Mart Crowley’s seminal 1968 play The Boys in the Band paved the way for LGBTQ+ representation in theatre. Now, the work is being revisited in a faithful film adaptation starring the cast of the play’s 2018 Broadway run.
Michael (Jim Parsons) throws a birthday party for Harold (Zachary Quinto) that is attended by their friends Donald (Matt Bomer), Larry (Andrew Rannells), Hank (Tuc Watkins), Emory (Robin de Jésus), and Bernard (Michael Benjamin Washington).
This gathering of gay men and the evening’s festivities are interrupted by an unexpected visit from Michael’s roommate, Alan (Brian Hutchison), a straight man from whom Michael hides his sexuality for fear of Alan’s homophobia. With Alan’s arrival, Michael descends into excessive drinking, which, as Donald says, makes him hostile, and he suggests a game of calling the one person each man truly loves.
This game reveals the sadness and anger lurking beneath the surface of all the characters, especially Emory and Bernard, and reveals Michael’s own self-hatred and depression. There is an undercurrent of animosity among the men that reveals itself in their snappy comments and sharp digs at each other. They cover a multitude of provocative topics, including race, finances, and sexual openness. Though these quips may seem harmless at first, it is evident that some of the men harbor deep-seated grievances toward each other that only come out once they are drinking. The game also highlights Alan’s homophobia, particularly toward Hank, whom he had thought to be straight and therefore a sort of refuge at the party.
Though incredibly serious, the movie does have lighthearted moments, particularly in the character of Cowboy (Charlie Carver), hired as a birthday present for Harold. The other characters delight in his stupidity and naiveté, and he serves as a sort of comic relief for both the men in the movie and the audience itself. Interesting angles and camera shots make for a visually appealing experience, as do the bright colors and patterns of Michael’s apartment.
The film offers insight into the difficult lives of gay men in the 1960s, especially their struggle to accept both themselves and others. Director Joe Mantello does not hesitate to dig deep into the men’s emotions, whether it be love, anger, fear, sadness, or hatred. The film deals with heavy questions of love and life, particularly unrequited love and the fear of not leading a fulfilling life that is true to oneself. While watching, the audience is forced to wonder whether a person can stop loving someone, or if that love will last forever. The movie does not shy away from delving deep into the emotions of the men and the question of identity—can a person ever fully change themselves, or even change certain aspects of themselves?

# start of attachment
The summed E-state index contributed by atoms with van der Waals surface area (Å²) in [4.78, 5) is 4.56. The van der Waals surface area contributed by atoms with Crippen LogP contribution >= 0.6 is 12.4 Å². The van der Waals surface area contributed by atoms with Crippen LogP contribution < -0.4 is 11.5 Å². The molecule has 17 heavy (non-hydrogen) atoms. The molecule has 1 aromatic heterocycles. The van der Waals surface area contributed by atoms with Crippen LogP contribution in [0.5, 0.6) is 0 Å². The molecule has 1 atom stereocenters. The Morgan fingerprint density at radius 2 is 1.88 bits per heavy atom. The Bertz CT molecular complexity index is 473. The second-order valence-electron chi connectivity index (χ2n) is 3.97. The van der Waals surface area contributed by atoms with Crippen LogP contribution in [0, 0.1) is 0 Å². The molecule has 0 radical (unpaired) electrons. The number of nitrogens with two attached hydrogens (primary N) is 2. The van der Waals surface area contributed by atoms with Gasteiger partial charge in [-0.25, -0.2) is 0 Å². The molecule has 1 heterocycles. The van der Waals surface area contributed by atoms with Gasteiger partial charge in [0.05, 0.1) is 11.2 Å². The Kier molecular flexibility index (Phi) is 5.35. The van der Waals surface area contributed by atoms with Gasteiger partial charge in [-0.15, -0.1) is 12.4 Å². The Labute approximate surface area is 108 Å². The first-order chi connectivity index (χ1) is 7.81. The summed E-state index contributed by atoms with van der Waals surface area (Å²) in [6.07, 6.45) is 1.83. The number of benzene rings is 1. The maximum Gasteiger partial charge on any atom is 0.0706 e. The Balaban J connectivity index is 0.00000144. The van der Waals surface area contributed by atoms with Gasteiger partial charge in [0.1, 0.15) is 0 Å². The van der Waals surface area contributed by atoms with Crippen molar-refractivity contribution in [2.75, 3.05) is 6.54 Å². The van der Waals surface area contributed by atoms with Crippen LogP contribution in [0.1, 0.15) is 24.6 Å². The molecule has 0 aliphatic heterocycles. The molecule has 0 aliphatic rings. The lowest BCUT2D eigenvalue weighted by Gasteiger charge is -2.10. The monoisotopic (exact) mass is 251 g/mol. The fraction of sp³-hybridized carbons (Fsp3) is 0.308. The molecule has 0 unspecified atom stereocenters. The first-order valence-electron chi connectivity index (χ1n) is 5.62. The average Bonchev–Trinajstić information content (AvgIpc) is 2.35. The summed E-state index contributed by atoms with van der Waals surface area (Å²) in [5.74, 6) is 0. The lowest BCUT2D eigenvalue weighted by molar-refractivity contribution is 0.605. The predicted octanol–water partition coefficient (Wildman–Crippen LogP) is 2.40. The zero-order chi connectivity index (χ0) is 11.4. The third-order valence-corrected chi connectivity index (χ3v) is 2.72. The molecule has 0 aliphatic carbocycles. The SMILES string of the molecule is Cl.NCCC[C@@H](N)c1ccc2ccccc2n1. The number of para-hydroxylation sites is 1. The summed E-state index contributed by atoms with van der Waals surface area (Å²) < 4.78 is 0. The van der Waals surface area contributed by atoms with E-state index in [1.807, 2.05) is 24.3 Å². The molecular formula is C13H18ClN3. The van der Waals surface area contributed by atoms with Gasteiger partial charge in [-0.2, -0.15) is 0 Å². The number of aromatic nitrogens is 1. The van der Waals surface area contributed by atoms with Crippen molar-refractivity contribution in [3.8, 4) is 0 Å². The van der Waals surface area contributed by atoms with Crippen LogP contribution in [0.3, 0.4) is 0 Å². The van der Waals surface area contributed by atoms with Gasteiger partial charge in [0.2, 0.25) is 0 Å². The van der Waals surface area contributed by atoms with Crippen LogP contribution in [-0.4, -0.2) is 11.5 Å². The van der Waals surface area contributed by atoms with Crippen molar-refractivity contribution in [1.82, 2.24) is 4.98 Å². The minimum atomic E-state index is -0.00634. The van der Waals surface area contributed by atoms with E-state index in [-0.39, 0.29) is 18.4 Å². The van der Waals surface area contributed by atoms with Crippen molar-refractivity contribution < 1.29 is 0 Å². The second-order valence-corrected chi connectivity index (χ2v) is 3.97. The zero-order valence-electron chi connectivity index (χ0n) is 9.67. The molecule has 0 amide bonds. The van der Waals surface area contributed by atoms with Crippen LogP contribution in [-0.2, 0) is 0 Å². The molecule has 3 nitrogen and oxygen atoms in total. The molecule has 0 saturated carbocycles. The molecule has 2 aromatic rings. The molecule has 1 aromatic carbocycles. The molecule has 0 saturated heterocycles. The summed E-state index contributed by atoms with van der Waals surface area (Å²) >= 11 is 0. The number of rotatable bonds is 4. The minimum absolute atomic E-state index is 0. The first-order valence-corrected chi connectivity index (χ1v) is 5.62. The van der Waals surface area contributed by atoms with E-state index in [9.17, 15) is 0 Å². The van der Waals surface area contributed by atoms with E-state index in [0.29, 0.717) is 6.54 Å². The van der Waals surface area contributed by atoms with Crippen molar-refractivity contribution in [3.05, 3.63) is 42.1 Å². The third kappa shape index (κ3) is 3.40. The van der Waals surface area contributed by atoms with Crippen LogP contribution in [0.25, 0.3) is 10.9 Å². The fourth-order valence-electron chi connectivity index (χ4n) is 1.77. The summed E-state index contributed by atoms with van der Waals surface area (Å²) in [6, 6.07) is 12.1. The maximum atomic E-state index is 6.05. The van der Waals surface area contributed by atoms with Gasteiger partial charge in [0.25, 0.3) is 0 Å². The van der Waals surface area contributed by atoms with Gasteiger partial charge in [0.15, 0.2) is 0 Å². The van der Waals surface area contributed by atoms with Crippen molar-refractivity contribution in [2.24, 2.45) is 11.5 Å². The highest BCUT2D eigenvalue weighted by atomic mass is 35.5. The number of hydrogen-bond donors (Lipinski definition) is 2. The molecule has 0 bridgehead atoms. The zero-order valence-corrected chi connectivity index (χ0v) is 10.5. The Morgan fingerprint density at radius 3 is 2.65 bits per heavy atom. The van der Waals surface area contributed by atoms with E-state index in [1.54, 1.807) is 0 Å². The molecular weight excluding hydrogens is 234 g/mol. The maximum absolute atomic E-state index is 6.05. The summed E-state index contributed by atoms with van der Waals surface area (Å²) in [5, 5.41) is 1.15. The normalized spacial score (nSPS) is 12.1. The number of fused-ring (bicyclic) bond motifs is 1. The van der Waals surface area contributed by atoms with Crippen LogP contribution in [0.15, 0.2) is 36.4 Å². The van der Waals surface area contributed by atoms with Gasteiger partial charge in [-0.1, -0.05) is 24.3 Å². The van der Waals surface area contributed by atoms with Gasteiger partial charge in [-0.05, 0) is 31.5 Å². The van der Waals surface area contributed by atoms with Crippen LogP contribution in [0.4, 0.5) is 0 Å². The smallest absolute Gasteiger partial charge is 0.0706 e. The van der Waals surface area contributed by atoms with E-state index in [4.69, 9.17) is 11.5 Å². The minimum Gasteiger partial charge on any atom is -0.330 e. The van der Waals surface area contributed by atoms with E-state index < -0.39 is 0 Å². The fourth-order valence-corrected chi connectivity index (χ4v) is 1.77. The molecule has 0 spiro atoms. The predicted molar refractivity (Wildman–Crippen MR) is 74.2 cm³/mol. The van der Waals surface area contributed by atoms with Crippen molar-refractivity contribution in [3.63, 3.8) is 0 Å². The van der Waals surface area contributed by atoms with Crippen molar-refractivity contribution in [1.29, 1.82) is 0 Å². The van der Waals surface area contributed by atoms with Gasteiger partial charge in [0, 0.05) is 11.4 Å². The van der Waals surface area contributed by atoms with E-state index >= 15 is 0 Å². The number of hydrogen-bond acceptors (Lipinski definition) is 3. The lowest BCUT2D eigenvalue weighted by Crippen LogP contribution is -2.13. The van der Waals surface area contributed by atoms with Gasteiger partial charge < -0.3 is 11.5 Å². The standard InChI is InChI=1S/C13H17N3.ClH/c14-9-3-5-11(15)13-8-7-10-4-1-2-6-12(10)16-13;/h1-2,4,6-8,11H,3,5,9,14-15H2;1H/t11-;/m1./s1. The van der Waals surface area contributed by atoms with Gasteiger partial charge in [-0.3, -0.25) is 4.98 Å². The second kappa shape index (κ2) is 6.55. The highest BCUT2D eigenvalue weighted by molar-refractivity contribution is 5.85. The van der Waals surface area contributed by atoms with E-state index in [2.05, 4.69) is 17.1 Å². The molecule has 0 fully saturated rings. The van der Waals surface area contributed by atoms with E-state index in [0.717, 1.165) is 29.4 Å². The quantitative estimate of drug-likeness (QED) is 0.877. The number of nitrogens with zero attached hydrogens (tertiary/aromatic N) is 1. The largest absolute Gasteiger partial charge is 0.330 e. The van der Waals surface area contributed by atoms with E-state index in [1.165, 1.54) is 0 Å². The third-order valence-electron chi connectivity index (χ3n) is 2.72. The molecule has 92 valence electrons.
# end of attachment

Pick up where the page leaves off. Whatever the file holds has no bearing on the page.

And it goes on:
The music injects the movie with a sense of time and place, and captures the mood of the 1960s. Just when Alan appears at the door, Michael, Emory, Bernard, and Larry are dancing to “(Love Is Like A) Heat Wave” by Martha and the Vandellas, fully embracing the rise of Motown and enjoying each other’s company. The ’60s music continues throughout the film, immersing the audience in the experience of the characters and this brief moment of time within their lives. The clothing and the cars on the street also make it clear that this is not the present day, yet, even with its retro setting, the subject matter still feels modern.
The film’s cast of entirely gay men makes the performances more truthful and relevant. Each actor delivers a stellar performance, delving deep into the psyche of his respective character. Jim Parsons, in particular, shines in his role, playing the complicated and pained Michael with grace, even when he is being incredibly cruel to the other guests. At a time when LGBTQ+ rights are threatened and members of the community still face hatred and discrimination, this movie forces audiences to confront their own prejudice—as Alan is—and to see the innate humanity of each person, no matter their sexual orientation.
Featured image courtesy of Netflix